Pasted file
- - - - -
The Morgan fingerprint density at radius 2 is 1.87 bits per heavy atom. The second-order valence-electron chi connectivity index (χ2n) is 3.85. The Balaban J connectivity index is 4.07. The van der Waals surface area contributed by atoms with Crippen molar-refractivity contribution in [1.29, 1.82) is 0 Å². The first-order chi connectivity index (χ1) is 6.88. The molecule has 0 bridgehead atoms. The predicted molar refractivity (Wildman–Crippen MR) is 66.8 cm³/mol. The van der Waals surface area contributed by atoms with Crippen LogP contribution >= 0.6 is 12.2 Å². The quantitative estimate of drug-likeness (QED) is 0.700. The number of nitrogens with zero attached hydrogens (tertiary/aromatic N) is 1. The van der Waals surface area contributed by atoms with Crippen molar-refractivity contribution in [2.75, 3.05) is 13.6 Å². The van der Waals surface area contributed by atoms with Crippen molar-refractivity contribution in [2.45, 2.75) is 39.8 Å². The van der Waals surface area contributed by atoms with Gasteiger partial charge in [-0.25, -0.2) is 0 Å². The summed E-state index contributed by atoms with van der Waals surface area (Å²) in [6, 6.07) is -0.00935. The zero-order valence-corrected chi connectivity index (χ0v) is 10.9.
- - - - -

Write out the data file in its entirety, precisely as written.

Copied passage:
The Morgan fingerprint density at radius 2 is 1.87 bits per heavy atom. The second-order valence-electron chi connectivity index (χ2n) is 3.85. The Balaban J connectivity index is 4.07. The van der Waals surface area contributed by atoms with Crippen molar-refractivity contribution in [1.29, 1.82) is 0 Å². The first-order chi connectivity index (χ1) is 6.88. The molecule has 0 bridgehead atoms. The predicted molar refractivity (Wildman–Crippen MR) is 66.8 cm³/mol. The van der Waals surface area contributed by atoms with Crippen LogP contribution >= 0.6 is 12.2 Å². The quantitative estimate of drug-likeness (QED) is 0.700. The number of nitrogens with zero attached hydrogens (tertiary/aromatic N) is 1. The van der Waals surface area contributed by atoms with Crippen molar-refractivity contribution in [2.75, 3.05) is 13.6 Å². The van der Waals surface area contributed by atoms with Crippen molar-refractivity contribution in [2.45, 2.75) is 39.8 Å². The van der Waals surface area contributed by atoms with Gasteiger partial charge in [-0.25, -0.2) is 0 Å². The summed E-state index contributed by atoms with van der Waals surface area (Å²) in [6, 6.07) is -0.00935. The zero-order valence-corrected chi connectivity index (χ0v) is 10.9.